standards, and in exchange, the workers acquiesce to its monopoly on 
power, surrendering the right to organize unions or protest.

That bargain could fall apart if workers no longer believe the 
government is living up to its end.

The signs of severe economic trouble are evident. For-sale signs hang on 
the facades of restaurants that draw few customers. Robberies are on the 
rise; manhole covers and cellphones are popular targets. Women say they 
have stopped wearing jewelry for fear of being assaulted.

Heilongjiang has been one of the most depressed provinces in China for 
years. Its economic output fell 2.2 percent in the first three quarters 
of this year compared with the same period last year, without adjusting 
for inflation, according to the National Bureau of Statistics.

“What you have now is a very, very severe economic situation in one part 
of the country,” said Andrew Batson, China research director at Gavekal 
Dragonomics in Beijing. “It is very striking and very unusual.”

Still, the state-owned mines have been reluctant to cut production 
because there is little other work here. The first round of layoffs at 
Longmay, though relatively small, came soon after the September 
announcement.

Workers in their late 50s were called to an office on the second floor 
of a disused building. Two young clerks barked orders at men. They were 
told to sign two-page contracts that pledged a small monthly stipend and 
vague promises of retraining.

Mr. Hui, 55, was one of the first. “It was 7 o’clock in the morning,” he 
recalled. “Our captain came to our changing room after meeting with the 
leaders. He said, ‘Here is bad news for you guys.’ Then he said, ‘Hui, 
you are one of those who are above the age limit.’ ”

Mr. Hui said he was crushed. He had worked as a firefighter at the mine 
for 35 years and expected a pension. He had not been told how much 
severance pay he would received, he said.

Although his wife, son and daughter-in-law had jobs, he could not make 
ends meet. “I have been paying the mortgage of my son and the day-to-day 
expenditures for our grandson,” he said. “I’m short of cash. I have to 
work. What else can I do? I want to give my grandson the best education 
so he can leave this place. There is no future in coal.”

The management of the Longmay Group declined to be interviewed. In 
response to a request to its headquarters in Harbin, the company said,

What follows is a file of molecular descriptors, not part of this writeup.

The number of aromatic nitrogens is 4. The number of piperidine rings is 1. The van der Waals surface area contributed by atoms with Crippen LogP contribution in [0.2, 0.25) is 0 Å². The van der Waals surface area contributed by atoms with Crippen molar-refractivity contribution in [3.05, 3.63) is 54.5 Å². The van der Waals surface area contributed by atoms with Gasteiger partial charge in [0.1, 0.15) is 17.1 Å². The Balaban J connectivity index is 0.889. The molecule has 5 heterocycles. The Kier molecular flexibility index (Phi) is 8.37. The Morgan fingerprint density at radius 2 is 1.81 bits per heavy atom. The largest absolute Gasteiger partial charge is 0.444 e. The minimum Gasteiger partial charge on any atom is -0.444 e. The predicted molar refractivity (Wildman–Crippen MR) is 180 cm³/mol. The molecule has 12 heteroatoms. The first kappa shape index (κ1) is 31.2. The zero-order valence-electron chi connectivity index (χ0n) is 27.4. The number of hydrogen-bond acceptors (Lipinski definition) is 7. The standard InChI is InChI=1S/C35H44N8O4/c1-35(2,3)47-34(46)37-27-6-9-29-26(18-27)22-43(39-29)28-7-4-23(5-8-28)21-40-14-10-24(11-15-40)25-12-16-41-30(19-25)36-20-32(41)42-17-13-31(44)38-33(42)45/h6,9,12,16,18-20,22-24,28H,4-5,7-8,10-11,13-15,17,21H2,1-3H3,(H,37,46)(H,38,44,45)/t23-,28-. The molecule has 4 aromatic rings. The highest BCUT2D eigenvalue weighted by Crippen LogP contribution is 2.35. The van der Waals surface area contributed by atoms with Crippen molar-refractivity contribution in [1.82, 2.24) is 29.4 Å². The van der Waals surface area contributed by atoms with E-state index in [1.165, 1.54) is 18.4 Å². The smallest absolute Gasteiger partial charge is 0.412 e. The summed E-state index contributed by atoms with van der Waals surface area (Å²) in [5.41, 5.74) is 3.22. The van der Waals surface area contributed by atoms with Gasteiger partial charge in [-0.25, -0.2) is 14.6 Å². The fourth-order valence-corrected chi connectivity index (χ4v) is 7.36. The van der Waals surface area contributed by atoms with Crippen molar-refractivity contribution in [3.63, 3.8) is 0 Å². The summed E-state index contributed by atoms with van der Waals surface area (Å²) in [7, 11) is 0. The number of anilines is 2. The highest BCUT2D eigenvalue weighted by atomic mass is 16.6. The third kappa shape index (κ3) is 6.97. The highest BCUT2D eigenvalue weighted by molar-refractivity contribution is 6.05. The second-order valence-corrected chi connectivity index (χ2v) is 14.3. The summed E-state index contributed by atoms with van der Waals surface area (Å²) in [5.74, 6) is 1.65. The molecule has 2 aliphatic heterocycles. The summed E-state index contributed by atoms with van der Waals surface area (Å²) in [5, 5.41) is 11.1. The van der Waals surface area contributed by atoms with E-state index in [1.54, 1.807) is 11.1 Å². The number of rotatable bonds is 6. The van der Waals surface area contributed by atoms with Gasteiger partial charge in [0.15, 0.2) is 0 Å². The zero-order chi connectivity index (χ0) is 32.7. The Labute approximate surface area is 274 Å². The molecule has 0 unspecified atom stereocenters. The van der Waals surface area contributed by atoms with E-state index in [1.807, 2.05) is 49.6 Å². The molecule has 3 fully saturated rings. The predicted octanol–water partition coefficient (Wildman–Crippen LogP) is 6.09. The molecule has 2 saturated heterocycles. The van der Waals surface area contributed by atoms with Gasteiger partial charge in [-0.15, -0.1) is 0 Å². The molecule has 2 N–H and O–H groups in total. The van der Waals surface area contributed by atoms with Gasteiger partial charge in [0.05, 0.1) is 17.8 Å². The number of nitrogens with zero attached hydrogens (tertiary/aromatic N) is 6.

“We are busy planning the reform of the company, and we are not ready to 
give information to the public.”

As the region’s population has dwindled in the last decade, the younger 
people who have stayed say they feel trapped. They have few skills to 
offer to factories in southern China, which in any case no longer hire 
the way they used to. And they are boxed in, expected to work in the 
mines, they say, by family traditions.

A 29-year-old mechanic who declined to be identified said he loved his 
job working with precision instruments in one of the mine’s workshops. 
He had tried to get a job in the port town of Dalian, but his parents 
forbade him to move, he said.

Blinking back tears, he said he depended on his fiancée, who earned a 
handsome salary as a video editor, and his father, who made more money 
than he did driving a truck.

“Most who are still here are like me, they don’t have a way out,” he 
said. “If the company would pay our salaries on time and in full, the 
workers would love to work.”

One employee, Mr. Cui, 40, a driver, said he had quit rather than wait 
to be laid off. He hopes to secure a taxi license to augment his 
severance of $104 a month, which he says is not enough to get by on, 
much less pay back the $6,000 he borrowed for his wife’s medical bills.

When the full brunt of the layoffs comes, the violence could be 
terrible, he predicted. Since the last economic crisis, in the 1990s, a 
conspicuous new group had appeared: the owners of recently privatized 
small mines who drove around in Mercedes-Benzes.

“In the 90s, everyone was poor,” he said. “Now the rich are too rich, 
and the poor are too poor. Because of the layoffs, everyone is worried. 
No one has a way to live outside the mines. With the New Year holidays 
coming, there will be chaos in Hegang.”